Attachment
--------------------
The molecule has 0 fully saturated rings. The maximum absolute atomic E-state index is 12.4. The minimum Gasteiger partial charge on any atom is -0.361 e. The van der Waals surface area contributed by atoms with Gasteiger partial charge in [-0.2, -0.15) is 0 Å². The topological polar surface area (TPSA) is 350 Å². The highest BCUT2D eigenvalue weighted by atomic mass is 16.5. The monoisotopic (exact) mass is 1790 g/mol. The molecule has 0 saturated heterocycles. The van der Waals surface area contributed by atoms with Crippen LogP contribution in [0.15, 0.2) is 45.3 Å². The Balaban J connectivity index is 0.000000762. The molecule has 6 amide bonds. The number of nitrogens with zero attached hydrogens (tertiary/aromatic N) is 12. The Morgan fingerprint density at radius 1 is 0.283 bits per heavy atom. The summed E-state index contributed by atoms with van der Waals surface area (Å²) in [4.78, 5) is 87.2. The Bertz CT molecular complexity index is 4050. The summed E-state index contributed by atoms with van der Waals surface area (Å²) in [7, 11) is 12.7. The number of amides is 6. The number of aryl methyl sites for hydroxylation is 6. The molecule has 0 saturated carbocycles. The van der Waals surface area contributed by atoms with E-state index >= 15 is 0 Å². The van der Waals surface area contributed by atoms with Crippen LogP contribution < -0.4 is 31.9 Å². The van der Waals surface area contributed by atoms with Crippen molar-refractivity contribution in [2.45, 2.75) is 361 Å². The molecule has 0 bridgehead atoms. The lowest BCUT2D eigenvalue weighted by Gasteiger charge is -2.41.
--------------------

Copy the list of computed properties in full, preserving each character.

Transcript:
The molecule has 0 fully saturated rings. The maximum absolute atomic E-state index is 12.4. The minimum Gasteiger partial charge on any atom is -0.361 e. The van der Waals surface area contributed by atoms with Gasteiger partial charge in [-0.2, -0.15) is 0 Å². The topological polar surface area (TPSA) is 350 Å². The highest BCUT2D eigenvalue weighted by atomic mass is 16.5. The monoisotopic (exact) mass is 1790 g/mol. The molecule has 0 saturated heterocycles. The van der Waals surface area contributed by atoms with Crippen LogP contribution in [0.15, 0.2) is 45.3 Å². The Balaban J connectivity index is 0.000000762. The molecule has 6 amide bonds. The number of nitrogens with zero attached hydrogens (tertiary/aromatic N) is 12. The Morgan fingerprint density at radius 1 is 0.283 bits per heavy atom. The summed E-state index contributed by atoms with van der Waals surface area (Å²) in [4.78, 5) is 87.2. The Bertz CT molecular complexity index is 4050. The summed E-state index contributed by atoms with van der Waals surface area (Å²) in [7, 11) is 12.7. The number of amides is 6. The number of aryl methyl sites for hydroxylation is 6. The molecule has 0 saturated carbocycles. The van der Waals surface area contributed by atoms with E-state index >= 15 is 0 Å². The van der Waals surface area contributed by atoms with Crippen LogP contribution < -0.4 is 31.9 Å². The van der Waals surface area contributed by atoms with Crippen molar-refractivity contribution in [2.45, 2.75) is 361 Å². The molecule has 0 bridgehead atoms. The lowest BCUT2D eigenvalue weighted by Gasteiger charge is -2.41.